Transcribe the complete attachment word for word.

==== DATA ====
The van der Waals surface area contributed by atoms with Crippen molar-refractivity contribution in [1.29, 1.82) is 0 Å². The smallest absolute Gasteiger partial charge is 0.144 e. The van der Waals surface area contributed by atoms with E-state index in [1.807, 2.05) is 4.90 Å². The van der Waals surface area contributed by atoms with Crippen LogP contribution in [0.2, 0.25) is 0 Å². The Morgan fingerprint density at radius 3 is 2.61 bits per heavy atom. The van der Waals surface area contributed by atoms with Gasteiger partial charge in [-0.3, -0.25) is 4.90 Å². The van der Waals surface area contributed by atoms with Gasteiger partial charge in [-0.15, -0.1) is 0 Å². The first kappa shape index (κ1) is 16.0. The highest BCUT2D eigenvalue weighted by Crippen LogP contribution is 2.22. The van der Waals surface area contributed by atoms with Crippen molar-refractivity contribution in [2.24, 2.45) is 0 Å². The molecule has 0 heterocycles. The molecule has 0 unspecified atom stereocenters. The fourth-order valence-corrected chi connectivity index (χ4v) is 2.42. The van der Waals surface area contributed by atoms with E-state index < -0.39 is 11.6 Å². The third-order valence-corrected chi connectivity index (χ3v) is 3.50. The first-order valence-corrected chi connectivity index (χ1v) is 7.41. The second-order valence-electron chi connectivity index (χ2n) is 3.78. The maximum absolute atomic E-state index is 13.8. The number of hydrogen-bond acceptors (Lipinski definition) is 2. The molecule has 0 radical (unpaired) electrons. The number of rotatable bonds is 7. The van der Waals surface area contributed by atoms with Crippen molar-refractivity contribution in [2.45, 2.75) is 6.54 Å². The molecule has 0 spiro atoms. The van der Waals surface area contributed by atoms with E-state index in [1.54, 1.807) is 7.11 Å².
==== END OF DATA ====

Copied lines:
The van der Waals surface area contributed by atoms with Crippen molar-refractivity contribution in [1.29, 1.82) is 0 Å². The smallest absolute Gasteiger partial charge is 0.144 e. The van der Waals surface area contributed by atoms with E-state index in [1.807, 2.05) is 4.90 Å². The van der Waals surface area contributed by atoms with Crippen LogP contribution in [0.2, 0.25) is 0 Å². The Morgan fingerprint density at radius 3 is 2.61 bits per heavy atom. The van der Waals surface area contributed by atoms with Gasteiger partial charge in [-0.3, -0.25) is 4.90 Å². The van der Waals surface area contributed by atoms with Gasteiger partial charge in [-0.15, -0.1) is 0 Å². The first kappa shape index (κ1) is 16.0. The highest BCUT2D eigenvalue weighted by Crippen LogP contribution is 2.22. The van der Waals surface area contributed by atoms with Crippen molar-refractivity contribution in [2.24, 2.45) is 0 Å². The molecule has 0 heterocycles. The molecule has 0 unspecified atom stereocenters. The fourth-order valence-corrected chi connectivity index (χ4v) is 2.42. The van der Waals surface area contributed by atoms with E-state index < -0.39 is 11.6 Å². The third-order valence-corrected chi connectivity index (χ3v) is 3.50. The first-order valence-corrected chi connectivity index (χ1v) is 7.41. The second-order valence-electron chi connectivity index (χ2n) is 3.78. The maximum absolute atomic E-state index is 13.8. The number of hydrogen-bond acceptors (Lipinski definition) is 2. The molecule has 0 radical (unpaired) electrons. The number of rotatable bonds is 7. The van der Waals surface area contributed by atoms with Crippen molar-refractivity contribution in [2.45, 2.75) is 6.54 Å². The molecule has 0 spiro atoms. The van der Waals surface area contributed by atoms with E-state index in [1.54, 1.807) is 7.11 Å².